• WELS Night at the Brewers
    More than 2,000 members from around the Midwest enjoyed an evening of fellowship, fun, and baseball at the annual WELS Night at the Brewers on July 12.

    Rev. Paul Lindhorst sang the national anthem at WELS Night at the Brewers.

In addition to those synodwide events, summer is also the time throughout the synod when district or regional gatherings are held. Those include such things as district conventions, Sunday school workshops, marriage retreats, Lutheran summer camps, handbell festivals, and lay leadership retreats.

The popularity of these events indicates that we are a synod whose members are willing to give their time to events that support the mission of the synod and provide them with opportunities to grow in their knowledge and be equipped for service.

Learn more about upcoming events at wels.net/events.

Serving with you in Christ,
WELS President Mark Schroeder

 

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Apache congregations look to offer aid after fire

Two WELS congregations and one school—Grace Lutheran Church, San Carlos, and Peridot-Our Savior’s Lutheran Church and School, Peridot—were spared any damage when a wildfire swept through parts of the San Carlos Apache Reservation in Arizona on July 11, burning more than 2,000 acres. The fire destroyed 15 homes, displacing 75 people in those communities.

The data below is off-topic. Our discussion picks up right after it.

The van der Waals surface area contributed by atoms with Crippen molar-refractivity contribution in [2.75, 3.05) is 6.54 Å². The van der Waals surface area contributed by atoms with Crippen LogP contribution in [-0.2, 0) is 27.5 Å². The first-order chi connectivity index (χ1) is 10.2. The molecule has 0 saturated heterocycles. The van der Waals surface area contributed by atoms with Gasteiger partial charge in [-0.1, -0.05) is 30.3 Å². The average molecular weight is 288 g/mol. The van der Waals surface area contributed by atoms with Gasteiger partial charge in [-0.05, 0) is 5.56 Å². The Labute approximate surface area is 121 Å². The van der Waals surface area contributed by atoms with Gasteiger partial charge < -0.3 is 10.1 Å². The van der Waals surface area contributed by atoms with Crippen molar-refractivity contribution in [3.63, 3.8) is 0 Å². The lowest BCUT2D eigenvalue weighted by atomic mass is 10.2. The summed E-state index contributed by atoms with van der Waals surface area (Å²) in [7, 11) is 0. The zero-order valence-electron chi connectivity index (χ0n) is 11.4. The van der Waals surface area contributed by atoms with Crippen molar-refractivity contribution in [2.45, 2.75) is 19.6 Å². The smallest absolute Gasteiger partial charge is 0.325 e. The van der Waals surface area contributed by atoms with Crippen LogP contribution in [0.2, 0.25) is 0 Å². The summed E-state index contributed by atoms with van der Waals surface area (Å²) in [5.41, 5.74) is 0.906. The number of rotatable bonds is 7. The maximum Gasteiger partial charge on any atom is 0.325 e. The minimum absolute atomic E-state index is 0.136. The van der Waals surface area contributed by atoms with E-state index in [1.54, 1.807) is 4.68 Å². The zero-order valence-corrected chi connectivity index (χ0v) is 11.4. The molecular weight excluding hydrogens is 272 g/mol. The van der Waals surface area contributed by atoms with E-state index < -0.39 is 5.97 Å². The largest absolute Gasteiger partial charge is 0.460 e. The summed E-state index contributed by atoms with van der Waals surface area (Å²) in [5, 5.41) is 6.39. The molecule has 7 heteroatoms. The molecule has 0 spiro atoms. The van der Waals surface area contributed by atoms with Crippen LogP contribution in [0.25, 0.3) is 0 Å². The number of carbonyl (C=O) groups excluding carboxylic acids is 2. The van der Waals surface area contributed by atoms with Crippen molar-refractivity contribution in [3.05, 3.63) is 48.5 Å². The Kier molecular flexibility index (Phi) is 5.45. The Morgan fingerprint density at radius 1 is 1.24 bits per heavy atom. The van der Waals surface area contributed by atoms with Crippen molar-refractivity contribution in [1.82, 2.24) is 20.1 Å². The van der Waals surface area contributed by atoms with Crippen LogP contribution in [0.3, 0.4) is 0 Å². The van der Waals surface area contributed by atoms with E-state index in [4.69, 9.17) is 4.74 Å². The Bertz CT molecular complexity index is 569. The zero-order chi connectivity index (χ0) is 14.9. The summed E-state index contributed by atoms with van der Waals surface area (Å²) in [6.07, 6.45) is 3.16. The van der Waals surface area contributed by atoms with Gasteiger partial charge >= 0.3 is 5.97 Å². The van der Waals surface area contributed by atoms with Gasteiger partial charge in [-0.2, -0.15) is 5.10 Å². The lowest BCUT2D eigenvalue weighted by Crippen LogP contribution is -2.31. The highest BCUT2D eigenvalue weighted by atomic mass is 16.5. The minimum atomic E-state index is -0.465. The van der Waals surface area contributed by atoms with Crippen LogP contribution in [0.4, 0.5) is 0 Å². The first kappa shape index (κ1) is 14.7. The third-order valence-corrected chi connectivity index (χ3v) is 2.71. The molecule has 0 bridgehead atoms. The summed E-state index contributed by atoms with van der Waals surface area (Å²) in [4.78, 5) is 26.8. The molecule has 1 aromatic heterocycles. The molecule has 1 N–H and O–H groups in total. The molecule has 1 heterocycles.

Larger relief organizations provided immediate aid with food, clothing, and personal items to those affected by the fire, but more help will be needed in the weeks and months following the fire. “Now the Lord is giving us an opportunity to help those who aren’t part of our church,” says Rev. Dan Rautenberg, team leader of the Native Christians One Team, who could see the fire burning from his back porch in Peridot.

He continues, “You can’t build a home that quickly. Some of these families will be displaced for quite a length of time. We’re part of the community, and we want to be there and be part of the ongoing support as they get back to their lives.”